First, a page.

Your View is a recurring series of opinion pieces from members of The New Tropic community. To share your ideas, goals, and work about Miami with the community in a Your View piece, please submit it to [email protected].
In a war against science, Miami is the first casualty.
Here we sit, breathtakingly beautiful, at the end of a peninsula of karst limestone, atop the Biscayne aquifer, surrounded by water. With our natural wonders and resources, we’re pretty much paradise, and we’ve got massive tourism, real estate and agricultural industries to show for it. In other words, we’re one of the most expensive catastrophes waiting to happen.
As the existential threats posed by climate change and sea level rise loom large, the risks Miami-Dade County faces from an administration unwilling to accept scientific consensus are immediate and devastating. We must resist every step of the way or we stand to lose everything. That’s why scientists, researchers, educators and anybody who cares about facts and reality are coming together on Saturday to March for Science in Miami.
Science isn’t a partisan issue – it’s a process of questioning, testing and understanding the world around us. When they try to suppress it, what they’re really trying to suppress is information. Knowledge is our most powerful tool, which is why scientific research must continue to be publicly funded and openly communicated.
When people are well-informed about a natural wonder like the Everglades, they place a higher value on it, they’re more willing to take steps to restore and preserve it and they’re more likely to make decisions that take into account causes, circumstances and consequences.
In Miami, the consequence of ignorance could be the accelerated end of our way of life.
Miami is the most at-risk city in the country in terms of the overall costs of damage from flooding, according to a study by the World Bank and OECD. As sea levels continue to rise at an increasing rate, we’re faced with the prospect of sea water coming in from our coasts and from underneath as the freshwater in our aquifer is displaced by saltwater. Our most vulnerable communities are already seeing more frequent and pronounced flooding, even on bright, sunny days, not to mention King Tide flooding that fills our streets with corrosive sea water.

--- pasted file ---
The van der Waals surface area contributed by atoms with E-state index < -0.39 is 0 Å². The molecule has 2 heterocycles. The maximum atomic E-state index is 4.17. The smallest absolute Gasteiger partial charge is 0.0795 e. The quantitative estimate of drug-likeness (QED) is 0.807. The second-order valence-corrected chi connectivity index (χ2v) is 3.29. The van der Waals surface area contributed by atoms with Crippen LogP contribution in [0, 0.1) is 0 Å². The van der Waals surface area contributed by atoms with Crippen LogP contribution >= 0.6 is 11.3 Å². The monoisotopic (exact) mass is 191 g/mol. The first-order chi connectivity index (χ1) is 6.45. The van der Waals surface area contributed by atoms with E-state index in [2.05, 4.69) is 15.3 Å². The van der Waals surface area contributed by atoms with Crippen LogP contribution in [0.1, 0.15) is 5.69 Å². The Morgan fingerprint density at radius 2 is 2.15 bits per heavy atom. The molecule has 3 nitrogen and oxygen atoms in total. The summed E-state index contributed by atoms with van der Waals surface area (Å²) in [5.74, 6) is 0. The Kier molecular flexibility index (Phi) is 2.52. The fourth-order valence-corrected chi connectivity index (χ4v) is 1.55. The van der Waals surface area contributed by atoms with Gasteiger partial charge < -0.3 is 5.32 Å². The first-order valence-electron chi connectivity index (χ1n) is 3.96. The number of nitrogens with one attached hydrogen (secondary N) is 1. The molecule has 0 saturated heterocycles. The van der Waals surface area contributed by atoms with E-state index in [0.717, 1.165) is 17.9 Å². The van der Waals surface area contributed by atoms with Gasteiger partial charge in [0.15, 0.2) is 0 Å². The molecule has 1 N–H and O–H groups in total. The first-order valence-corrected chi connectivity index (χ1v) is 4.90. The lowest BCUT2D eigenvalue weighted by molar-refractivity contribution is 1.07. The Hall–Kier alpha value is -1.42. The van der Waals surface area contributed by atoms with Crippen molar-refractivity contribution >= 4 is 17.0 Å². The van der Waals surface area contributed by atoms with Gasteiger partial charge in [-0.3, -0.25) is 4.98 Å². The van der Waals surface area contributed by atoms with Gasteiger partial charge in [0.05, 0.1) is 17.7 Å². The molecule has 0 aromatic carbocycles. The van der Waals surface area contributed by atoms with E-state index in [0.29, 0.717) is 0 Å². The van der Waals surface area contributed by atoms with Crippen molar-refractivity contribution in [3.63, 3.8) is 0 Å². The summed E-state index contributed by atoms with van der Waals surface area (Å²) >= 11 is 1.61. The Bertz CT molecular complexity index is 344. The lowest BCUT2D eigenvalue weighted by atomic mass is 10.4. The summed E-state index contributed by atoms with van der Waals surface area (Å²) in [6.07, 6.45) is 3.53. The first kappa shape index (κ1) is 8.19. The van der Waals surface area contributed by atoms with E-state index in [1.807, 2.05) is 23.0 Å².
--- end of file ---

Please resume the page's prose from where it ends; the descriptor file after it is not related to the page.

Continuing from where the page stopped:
Saltwater intrusion and flooding threaten our homes, but it also threatens our food. In Miami-Dade, agriculture produces more than $2.7 billion in economic impact every year, and it’s exceptionally vulnerable to environmental degradation, including increasing temperatures and changing rainfall patterns.
Losing the ability to cultivate land that has been farmed for generations won’t just cost Miami-Dade economically, it will destroy the livelihoods of tens of thousands of families living and working in areas like Homestead, the Redland and Florida City. Scientific research on mitigation and adaptation needs to continue not just across the world, but locally, here in Miami-Dade, because our climate and terrain don’t exist anywhere else in this country.
The very uniqueness that makes Miami one-of-a-kind is why we need to fight harder to defend our scientific independence and natural resources. Comprising over two-thirds of Miami-Dade County, protected natural lands are another of our most precious ecological assets. With Everglades National Park and Florida Bay to the west and south, and Biscayne National Park to the east, the consequences of having an administration that would not only gut our national parks system but eliminate regulations that protect our land, air and water are devastating. A lack of knowledge from the public and policymakers means we will continue poisoning the very ecosystems that sustain us.
An attack on science is an attack on education, information and truth. The only thing that will help us survive is science. We need research that gives us the technological knowledge and foresight to allow to allow us to continue existing on this planet as a species.
The beauty of science is that while interpretations may change, data points don’t. They’re objective representations of reality gathered through the scientific process, and they’re true whether you like them or not. When we begin to vilify reality, to vilify science, to vilify truth because we don’t like the answers, then we’re ensuring our own destruction.
If we don’t resist, then all of the things that make Miami one of the most amazing places on Earth will be taken from us. If we don’t fight back for our community, then nobody else will.